A 1989 brings pictures of high mileage; high mileage brings pictures of a dying timing set. Chain stretch causes the cam to lag the crank which also takes the distributor with it. In the case of TBI the computer adjusts the timing which if this was a carb you'd be doing it and might become aware that constant distributor adjustment was an indicator that something was wearing out, in this case that's transparent till it gets beyond what the computer can patch up. Idle could be right but as engine RPMs pick up the computer may run out of authority to fix the problem. From that point on the spark would appear to be late this would clip further power increase is some amount if not total. With the brown/black wire disconnected so the computer isn’t playing with the timing run the RPMs up about 3000 then slam the throttle closed, with a timing light on the marks, if they move off and around the zero mark, you know the cam ain’t tracking the crank or the distributor is out to lunch in terms of a worn gear and/or bearings.


· Registered
16,303 Posts
Several years ago I had an 89 that came in to be checked out for a very similar problem.
Took some looking to find it, but....and I am not saying yours will be the same but....I found the wire to the pickup coil in the distributor were corroded almost in two. I replaced it and it must have been the problem because it fixed it.
Funny thing is it still had spark but wouldn't spray the injectors.
Must have been sending a signal that was too weak to Feed the Ignition and the ECM
That being said, the TBI system is very good at startup especially cold as it sprays the fuel, promoting atomization, unlike a carb that requires the fuel be siphoned through small orifices in the carb before it even atomizes .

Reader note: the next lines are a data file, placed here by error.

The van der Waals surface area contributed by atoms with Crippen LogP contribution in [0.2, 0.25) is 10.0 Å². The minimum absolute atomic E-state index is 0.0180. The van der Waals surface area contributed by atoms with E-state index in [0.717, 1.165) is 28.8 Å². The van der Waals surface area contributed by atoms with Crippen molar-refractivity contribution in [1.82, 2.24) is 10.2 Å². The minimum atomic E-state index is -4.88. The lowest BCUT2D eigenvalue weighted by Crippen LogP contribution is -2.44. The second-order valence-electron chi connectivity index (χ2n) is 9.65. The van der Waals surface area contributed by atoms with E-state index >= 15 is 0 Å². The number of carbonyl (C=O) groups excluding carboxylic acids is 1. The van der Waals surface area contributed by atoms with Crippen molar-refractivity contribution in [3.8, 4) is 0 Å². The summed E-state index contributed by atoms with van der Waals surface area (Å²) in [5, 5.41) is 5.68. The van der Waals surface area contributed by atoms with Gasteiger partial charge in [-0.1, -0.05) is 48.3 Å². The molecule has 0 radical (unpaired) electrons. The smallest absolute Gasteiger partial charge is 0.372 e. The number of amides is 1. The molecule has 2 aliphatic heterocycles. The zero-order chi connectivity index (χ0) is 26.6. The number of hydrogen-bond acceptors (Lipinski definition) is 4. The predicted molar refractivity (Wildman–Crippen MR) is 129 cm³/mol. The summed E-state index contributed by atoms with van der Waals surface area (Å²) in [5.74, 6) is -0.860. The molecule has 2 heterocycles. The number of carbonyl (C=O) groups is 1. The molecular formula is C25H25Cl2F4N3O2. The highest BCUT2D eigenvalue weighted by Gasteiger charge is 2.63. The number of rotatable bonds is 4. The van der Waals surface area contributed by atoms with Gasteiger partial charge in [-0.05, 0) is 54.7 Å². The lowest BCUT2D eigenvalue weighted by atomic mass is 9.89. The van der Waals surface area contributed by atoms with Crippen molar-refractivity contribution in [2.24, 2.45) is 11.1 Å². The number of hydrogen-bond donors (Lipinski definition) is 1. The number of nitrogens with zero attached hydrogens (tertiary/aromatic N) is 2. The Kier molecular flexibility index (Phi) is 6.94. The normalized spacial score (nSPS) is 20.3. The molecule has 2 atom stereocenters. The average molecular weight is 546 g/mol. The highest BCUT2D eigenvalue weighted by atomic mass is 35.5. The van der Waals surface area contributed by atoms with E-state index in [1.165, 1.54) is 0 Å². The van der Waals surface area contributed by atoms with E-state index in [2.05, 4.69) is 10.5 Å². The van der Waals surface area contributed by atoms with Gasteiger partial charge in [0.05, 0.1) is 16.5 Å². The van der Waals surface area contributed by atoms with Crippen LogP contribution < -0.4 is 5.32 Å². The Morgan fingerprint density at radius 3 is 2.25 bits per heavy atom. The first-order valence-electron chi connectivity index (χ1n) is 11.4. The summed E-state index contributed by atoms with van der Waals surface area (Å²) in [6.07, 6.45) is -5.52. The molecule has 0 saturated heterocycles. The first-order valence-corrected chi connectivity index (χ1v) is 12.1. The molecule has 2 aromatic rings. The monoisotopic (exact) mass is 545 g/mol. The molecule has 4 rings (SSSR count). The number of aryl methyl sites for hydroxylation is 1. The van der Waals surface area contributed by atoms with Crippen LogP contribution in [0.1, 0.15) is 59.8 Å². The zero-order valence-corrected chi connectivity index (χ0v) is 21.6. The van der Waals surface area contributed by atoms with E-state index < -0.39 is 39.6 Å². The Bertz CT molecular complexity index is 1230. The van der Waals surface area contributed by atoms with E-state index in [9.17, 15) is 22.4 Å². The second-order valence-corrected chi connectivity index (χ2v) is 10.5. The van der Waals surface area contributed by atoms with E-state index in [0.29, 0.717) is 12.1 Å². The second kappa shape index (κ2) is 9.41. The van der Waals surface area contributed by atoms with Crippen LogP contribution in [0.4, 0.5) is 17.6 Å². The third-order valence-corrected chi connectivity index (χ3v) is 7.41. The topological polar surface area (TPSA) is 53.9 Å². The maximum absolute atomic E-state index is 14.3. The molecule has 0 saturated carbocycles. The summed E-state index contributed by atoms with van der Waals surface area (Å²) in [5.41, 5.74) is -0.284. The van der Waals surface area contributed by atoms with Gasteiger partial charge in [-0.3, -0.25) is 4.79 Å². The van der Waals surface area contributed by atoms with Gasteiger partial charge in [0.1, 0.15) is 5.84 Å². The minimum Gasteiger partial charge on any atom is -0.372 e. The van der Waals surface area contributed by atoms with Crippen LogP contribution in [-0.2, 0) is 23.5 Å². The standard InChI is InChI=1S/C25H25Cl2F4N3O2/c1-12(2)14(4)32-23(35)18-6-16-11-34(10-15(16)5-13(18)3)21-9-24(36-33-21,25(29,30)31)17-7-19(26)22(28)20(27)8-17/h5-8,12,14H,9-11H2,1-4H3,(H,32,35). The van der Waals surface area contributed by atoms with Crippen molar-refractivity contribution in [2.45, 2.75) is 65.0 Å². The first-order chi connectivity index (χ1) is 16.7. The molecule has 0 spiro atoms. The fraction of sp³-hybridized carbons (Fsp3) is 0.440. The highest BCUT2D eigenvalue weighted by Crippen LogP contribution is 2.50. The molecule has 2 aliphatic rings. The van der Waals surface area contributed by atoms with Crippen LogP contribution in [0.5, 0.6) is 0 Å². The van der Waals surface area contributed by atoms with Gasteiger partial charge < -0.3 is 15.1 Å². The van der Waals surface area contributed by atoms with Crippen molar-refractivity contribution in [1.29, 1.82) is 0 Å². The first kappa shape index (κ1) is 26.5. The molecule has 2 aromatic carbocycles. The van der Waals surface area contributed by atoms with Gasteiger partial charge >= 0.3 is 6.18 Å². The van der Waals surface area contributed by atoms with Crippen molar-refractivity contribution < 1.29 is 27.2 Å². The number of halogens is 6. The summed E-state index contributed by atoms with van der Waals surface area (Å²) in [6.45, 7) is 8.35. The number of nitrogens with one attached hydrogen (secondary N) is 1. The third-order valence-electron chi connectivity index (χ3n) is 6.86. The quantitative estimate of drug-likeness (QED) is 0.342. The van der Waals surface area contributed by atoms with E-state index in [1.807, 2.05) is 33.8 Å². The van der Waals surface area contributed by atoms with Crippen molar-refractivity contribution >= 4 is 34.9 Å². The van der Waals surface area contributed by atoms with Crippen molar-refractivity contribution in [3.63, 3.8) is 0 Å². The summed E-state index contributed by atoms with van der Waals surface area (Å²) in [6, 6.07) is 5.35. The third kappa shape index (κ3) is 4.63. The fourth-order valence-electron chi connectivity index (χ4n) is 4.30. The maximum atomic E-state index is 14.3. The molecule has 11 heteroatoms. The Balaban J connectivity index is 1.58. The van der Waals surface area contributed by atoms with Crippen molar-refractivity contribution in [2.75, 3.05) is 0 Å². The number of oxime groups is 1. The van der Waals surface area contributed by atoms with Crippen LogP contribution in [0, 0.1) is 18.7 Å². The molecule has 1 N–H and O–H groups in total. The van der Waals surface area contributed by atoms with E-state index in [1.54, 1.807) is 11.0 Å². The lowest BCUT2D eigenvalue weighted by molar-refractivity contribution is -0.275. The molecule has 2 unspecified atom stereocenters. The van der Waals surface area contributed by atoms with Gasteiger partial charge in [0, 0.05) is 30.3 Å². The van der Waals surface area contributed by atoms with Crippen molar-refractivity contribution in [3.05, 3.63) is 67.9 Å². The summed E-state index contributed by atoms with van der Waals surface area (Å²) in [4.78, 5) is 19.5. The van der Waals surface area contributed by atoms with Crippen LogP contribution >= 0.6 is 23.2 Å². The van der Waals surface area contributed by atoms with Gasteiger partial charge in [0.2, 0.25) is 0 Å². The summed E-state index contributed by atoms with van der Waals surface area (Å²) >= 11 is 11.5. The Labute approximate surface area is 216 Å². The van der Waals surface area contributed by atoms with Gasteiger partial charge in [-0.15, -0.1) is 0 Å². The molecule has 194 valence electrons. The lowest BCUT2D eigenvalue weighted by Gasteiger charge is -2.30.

A TBI is a very dependable cold starting system even in the face of -25 degrees and better.
I wouldn't worry about any timing chain problems at this point as it is a dual row chain and not the morse silent type. The dual row is used in roller cam engines because it is less prone to allow timing fluctuations due to design alone.
I would try spraying down the throttle and then try to start it first thing in the morning to see what you get.If it starts with a spray then fuel is lacking for some reason.
It would really benefit the diagnostic routine if you had a pressure gauge on the system to verify cold startup pressure or lack of, or slow to build pressure.
Better to diagnose than to throw parts at it.

One other option for cold startup fuel starvation (a presumptive test) would be to turn the key on don't crank, wait 2 seconds. This cycles the fuel pump by using the ECM 2 second pulse that turns the fuel pump on to prime the system. You can cycle the key 4-5 times. Be sure to listen to be sure the fuel pump relay is indeed cycling. Then after that see if you get a decent cold startup.
If that seems to help the startup situation the it is likely the pump check valve is not holding or the line in the tank between the pump and the fuel outlet line is leaking.

At any rate you really need to nail down if your cold start problem is fuel related.
Be sure the fuel pump relay will cycle and that it is powering the circuit
Get a fuel gauge and hook it up.
Stop guessing at it.
The factory did not use a roller chain in flat tappet cammed engines and did not use a double row roller in roller tappet engines it was single row roller which does have a bit better life than the morse chain over a plastic tooth gear b ut not near the life of a double row roller chain.